How to rescue any exception in 1.8?

Discussion in 'Ruby' started by Philip Mak, Jul 26, 2003.

  1. Philip Mak

    Philip Mak Guest

    This code will catch the exception in Ruby 1.6:

    require 'timeout'
    begin
    raise TimeoutError
    rescue
    puts "Rescued!"
    end

    But in Ruby 1.8, it will not catch the exception. I found out that if
    I do "rescue Exception" instead of just "rescue", it will work.

    So, my question is, if I want to rescue any exception no matter what
    it is, do I have to start typing "rescue Exception" instead of
    "rescue"?
     
    Philip Mak, Jul 26, 2003
    #1
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  2. Philip Mak

    Kent Dahl Guest

    Philip Mak wrote:
    >
    > This code will catch the exception in Ruby 1.6:
    >
    > require 'timeout'
    > begin
    > raise TimeoutError
    > rescue
    > puts "Rescued!"
    > end
    >
    > But in Ruby 1.8, it will not catch the exception. I found out that if
    > I do "rescue Exception" instead of just "rescue", it will work.
    >
    > So, my question is, if I want to rescue any exception no matter what
    > it is, do I have to start typing "rescue Exception" instead of
    > "rescue"?


    Yes.

    Rescue without an Exception type only catches StandardError and
    subclasses. The inheritance hierarchy of exceptions are one of the
    changes between 1.6 and 1.8, IIRC...

    [kentda@v052a kentda]$ ruby -v -e "require 'timeout';p
    TimeoutError.ancestors"
    ruby 1.6.8 (2002-12-24) [i386-linux-gnu]
    [TimeoutError, StandardError, Exception, Object, Kernel]

    [kentda@v052a kentda]$ /usr/local/bin/ruby -v -e "require 'timeout';p
    TimeoutError.ancestors"
    ruby 1.8.0 (2003-07-24) [i686-linux]
    [Timeout::Error, Interrupt, SignalException, Exception, Object, Kernel]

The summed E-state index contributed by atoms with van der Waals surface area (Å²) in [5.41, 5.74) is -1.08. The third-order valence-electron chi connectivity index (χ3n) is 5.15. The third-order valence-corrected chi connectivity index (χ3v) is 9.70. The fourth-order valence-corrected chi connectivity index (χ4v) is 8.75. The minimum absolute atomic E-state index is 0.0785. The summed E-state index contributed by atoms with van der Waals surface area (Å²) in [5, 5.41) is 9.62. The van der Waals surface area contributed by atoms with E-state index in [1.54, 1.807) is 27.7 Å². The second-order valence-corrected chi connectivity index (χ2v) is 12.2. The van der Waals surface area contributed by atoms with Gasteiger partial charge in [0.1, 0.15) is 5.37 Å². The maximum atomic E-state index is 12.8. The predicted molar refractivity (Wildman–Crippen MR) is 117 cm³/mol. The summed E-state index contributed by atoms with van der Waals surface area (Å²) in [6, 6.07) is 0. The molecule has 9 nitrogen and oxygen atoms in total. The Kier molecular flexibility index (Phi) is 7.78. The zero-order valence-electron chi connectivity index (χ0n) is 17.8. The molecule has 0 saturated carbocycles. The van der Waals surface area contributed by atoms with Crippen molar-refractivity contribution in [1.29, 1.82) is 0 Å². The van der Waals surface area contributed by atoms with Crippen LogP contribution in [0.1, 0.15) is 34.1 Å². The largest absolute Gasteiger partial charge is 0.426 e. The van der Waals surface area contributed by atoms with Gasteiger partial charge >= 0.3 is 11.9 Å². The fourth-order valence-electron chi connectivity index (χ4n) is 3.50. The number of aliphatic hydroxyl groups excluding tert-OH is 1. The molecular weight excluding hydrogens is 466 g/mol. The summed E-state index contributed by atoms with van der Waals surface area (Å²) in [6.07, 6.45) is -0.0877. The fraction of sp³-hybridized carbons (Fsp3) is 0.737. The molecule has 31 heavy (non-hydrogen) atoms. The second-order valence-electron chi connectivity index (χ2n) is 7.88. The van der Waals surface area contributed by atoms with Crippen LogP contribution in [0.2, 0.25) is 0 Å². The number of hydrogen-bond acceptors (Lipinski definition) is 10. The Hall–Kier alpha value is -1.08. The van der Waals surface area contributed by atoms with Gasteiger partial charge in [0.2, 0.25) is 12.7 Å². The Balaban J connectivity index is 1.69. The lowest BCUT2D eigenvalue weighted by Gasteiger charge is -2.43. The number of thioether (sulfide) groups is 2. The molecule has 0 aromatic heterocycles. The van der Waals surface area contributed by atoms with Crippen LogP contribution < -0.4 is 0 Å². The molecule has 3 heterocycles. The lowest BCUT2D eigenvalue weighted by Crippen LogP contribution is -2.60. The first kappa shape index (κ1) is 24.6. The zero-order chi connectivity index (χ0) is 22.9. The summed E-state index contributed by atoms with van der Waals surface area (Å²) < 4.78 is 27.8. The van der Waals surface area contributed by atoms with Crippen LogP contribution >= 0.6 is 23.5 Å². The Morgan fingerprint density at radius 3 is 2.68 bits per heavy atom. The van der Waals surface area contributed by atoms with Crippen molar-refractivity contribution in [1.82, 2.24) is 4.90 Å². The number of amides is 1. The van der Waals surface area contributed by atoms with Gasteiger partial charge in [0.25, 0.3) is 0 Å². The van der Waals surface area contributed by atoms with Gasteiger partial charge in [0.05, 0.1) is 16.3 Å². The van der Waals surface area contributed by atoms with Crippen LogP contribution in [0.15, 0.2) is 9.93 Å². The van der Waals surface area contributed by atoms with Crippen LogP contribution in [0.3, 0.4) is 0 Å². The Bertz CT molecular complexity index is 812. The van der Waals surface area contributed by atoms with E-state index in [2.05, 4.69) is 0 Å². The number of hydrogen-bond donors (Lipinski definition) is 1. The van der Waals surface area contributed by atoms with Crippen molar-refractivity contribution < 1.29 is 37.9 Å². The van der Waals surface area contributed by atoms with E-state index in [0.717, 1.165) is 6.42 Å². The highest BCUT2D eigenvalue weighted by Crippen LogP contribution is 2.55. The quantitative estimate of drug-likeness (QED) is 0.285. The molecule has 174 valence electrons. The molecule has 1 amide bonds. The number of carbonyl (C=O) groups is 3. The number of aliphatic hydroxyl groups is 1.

HTH

    --
    (\[ Kent Dahl ]/)_ _~_ _____[ http://www.pvv.org/~kentda/ ]_____/~
    ))\_student_/(( \__d L b__/ (pre-) Master of Science in Technology )
    ( \__\_õ|õ_/__/ ) _)Industrial economics and technological management(
    \____/_ö_\____/ (____engineering.discipline_=_Computer::Technology___)
     
    Kent Dahl, Jul 26, 2003
    #2
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  3. On Sun, Jul 27, 2003 at 05:50:32AM +0900, Philip Mak wrote:
    > This code will catch the exception in Ruby 1.6:
    >
    > require 'timeout'
    > begin
    > raise TimeoutError
    > rescue
    > puts "Rescued!"
    > end
    >
    > But in Ruby 1.8, it will not catch the exception. I found out that if
    > I do "rescue Exception" instead of just "rescue", it will work.
    >
    > So, my question is, if I want to rescue any exception no matter what
    > it is, do I have to start typing "rescue Exception" instead of
    > "rescue"?


    In general, you always did:

    $ ruby16 -ve 'begin; require "flurble"; rescue; puts "ok"; end'
    ruby 1.6.8 (2002-12-24) [i386-freebsd4.8]
    -e:1:in `require': No such file to load -- flurble (LoadError)
    from -e:1

    $ ruby16 -ve 'begin; require "flurble"; rescue Exception; puts "ok"; end'
    ruby 1.6.8 (2002-12-24) [i386-freebsd4.8]
    ok

    'rescue' by itself is like 'rescue StandardError', I believe (which catches
    StandardError and all its subclasses)

    However it does look like timeout exceptions have changed from 1.6.8 to 1.8

    1.6.8: raised TimeoutError, which was a subclass of StandardError
    1.8.0: raises Timeout::Error, which is a subclass of Interrupt

    However in 1.8.0 you can pass in an exception class, so you can do:

    require 'timeout'
    begin
    timeout(3, StandardError) do
    sleep 5
    end
    rescue
    puts "ok"
    end

    Or, to make your code compatible with both versions, without trapping
    absolutely every exception, you can do

    rescue StandardError, Interrupt

    Cheers,

    Brian.
     
    Brian Candler, Jul 26, 2003
    #3
  4. Unfortunately the on-line version of the Pickaxe book doesn't have the image
    which shows the exception hierarchy. There are probably a zillion programs
    for dumping this out, but here's another one anyway:

    require 'timeout'

    class ObjTree
    def initialize
    @children = Hash.new([])
    ObjectSpace.each_object(Class) do |c|
    @children[c.superclass] += [c]
    end
    end

    def dumptree(klass, level = 0)
    puts " "*level + "" + klass.to_s
    @children[klass].sort {|x,y| x.to_s<=>y.to_s}.each do |c|
    dumptree(c, level+1)
    end
    end
    end

    ObjTree.new.dumptree(Exception) # or try Object
     
    Brian Candler, Jul 26, 2003
    #4
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